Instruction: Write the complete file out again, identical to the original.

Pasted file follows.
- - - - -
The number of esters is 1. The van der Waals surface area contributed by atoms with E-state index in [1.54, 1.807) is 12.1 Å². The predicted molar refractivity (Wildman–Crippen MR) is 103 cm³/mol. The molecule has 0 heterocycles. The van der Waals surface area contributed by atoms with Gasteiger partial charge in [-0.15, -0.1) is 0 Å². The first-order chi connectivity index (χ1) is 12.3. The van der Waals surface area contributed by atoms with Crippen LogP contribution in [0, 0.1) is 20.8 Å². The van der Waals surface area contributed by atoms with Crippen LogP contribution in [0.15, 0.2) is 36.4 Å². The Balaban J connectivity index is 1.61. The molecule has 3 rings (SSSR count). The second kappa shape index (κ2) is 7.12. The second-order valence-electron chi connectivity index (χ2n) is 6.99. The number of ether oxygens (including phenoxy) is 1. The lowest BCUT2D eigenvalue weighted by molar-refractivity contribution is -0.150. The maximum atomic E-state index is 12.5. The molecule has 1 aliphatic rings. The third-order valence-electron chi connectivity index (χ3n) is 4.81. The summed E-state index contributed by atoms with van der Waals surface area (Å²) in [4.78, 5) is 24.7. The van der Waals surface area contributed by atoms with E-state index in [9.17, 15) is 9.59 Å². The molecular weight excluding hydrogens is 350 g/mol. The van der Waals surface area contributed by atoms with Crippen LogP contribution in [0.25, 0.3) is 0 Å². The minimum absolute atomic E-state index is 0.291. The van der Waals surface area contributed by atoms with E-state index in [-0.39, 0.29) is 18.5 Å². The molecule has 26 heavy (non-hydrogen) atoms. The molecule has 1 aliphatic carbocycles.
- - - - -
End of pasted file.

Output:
The number of esters is 1. The van der Waals surface area contributed by atoms with E-state index in [1.54, 1.807) is 12.1 Å². The predicted molar refractivity (Wildman–Crippen MR) is 103 cm³/mol. The molecule has 0 heterocycles. The van der Waals surface area contributed by atoms with Gasteiger partial charge in [-0.15, -0.1) is 0 Å². The first-order chi connectivity index (χ1) is 12.3. The van der Waals surface area contributed by atoms with Crippen LogP contribution in [0, 0.1) is 20.8 Å². The van der Waals surface area contributed by atoms with Crippen LogP contribution in [0.15, 0.2) is 36.4 Å². The Balaban J connectivity index is 1.61. The molecule has 3 rings (SSSR count). The second kappa shape index (κ2) is 7.12. The second-order valence-electron chi connectivity index (χ2n) is 6.99. The number of ether oxygens (including phenoxy) is 1. The lowest BCUT2D eigenvalue weighted by molar-refractivity contribution is -0.150. The maximum atomic E-state index is 12.5. The molecule has 1 aliphatic rings. The third-order valence-electron chi connectivity index (χ3n) is 4.81. The summed E-state index contributed by atoms with van der Waals surface area (Å²) in [4.78, 5) is 24.7. The van der Waals surface area contributed by atoms with E-state index in [9.17, 15) is 9.59 Å². The molecular weight excluding hydrogens is 350 g/mol. The van der Waals surface area contributed by atoms with Crippen LogP contribution in [0.25, 0.3) is 0 Å². The minimum absolute atomic E-state index is 0.291. The van der Waals surface area contributed by atoms with E-state index in [-0.39, 0.29) is 18.5 Å². The molecule has 26 heavy (non-hydrogen) atoms. The molecule has 1 aliphatic carbocycles.